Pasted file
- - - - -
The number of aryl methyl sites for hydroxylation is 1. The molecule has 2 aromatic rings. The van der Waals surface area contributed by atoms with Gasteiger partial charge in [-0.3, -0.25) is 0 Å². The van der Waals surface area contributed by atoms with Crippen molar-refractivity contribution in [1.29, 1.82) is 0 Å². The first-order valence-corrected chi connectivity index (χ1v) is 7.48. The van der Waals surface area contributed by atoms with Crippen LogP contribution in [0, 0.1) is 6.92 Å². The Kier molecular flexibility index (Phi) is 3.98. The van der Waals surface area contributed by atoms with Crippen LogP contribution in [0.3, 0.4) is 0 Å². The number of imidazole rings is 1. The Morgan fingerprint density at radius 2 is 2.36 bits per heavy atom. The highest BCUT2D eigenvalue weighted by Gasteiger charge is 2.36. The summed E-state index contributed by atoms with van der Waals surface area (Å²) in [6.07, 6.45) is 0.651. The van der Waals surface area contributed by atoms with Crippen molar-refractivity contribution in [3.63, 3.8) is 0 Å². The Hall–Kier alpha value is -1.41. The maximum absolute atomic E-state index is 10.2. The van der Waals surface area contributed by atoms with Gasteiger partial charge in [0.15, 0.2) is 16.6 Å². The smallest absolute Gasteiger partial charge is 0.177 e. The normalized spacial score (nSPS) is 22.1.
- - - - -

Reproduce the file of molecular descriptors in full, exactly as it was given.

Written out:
The number of aryl methyl sites for hydroxylation is 1. The molecule has 2 aromatic rings. The van der Waals surface area contributed by atoms with Gasteiger partial charge in [-0.3, -0.25) is 0 Å². The van der Waals surface area contributed by atoms with Crippen molar-refractivity contribution in [1.29, 1.82) is 0 Å². The first-order valence-corrected chi connectivity index (χ1v) is 7.48. The van der Waals surface area contributed by atoms with Crippen LogP contribution in [0, 0.1) is 6.92 Å². The Kier molecular flexibility index (Phi) is 3.98. The van der Waals surface area contributed by atoms with Crippen LogP contribution in [0.3, 0.4) is 0 Å². The number of imidazole rings is 1. The Morgan fingerprint density at radius 2 is 2.36 bits per heavy atom. The highest BCUT2D eigenvalue weighted by Gasteiger charge is 2.36. The summed E-state index contributed by atoms with van der Waals surface area (Å²) in [6.07, 6.45) is 0.651. The van der Waals surface area contributed by atoms with Crippen molar-refractivity contribution in [3.63, 3.8) is 0 Å². The Hall–Kier alpha value is -1.41. The maximum absolute atomic E-state index is 10.2. The van der Waals surface area contributed by atoms with Gasteiger partial charge in [0.15, 0.2) is 16.6 Å². The smallest absolute Gasteiger partial charge is 0.177 e. The normalized spacial score (nSPS) is 22.1.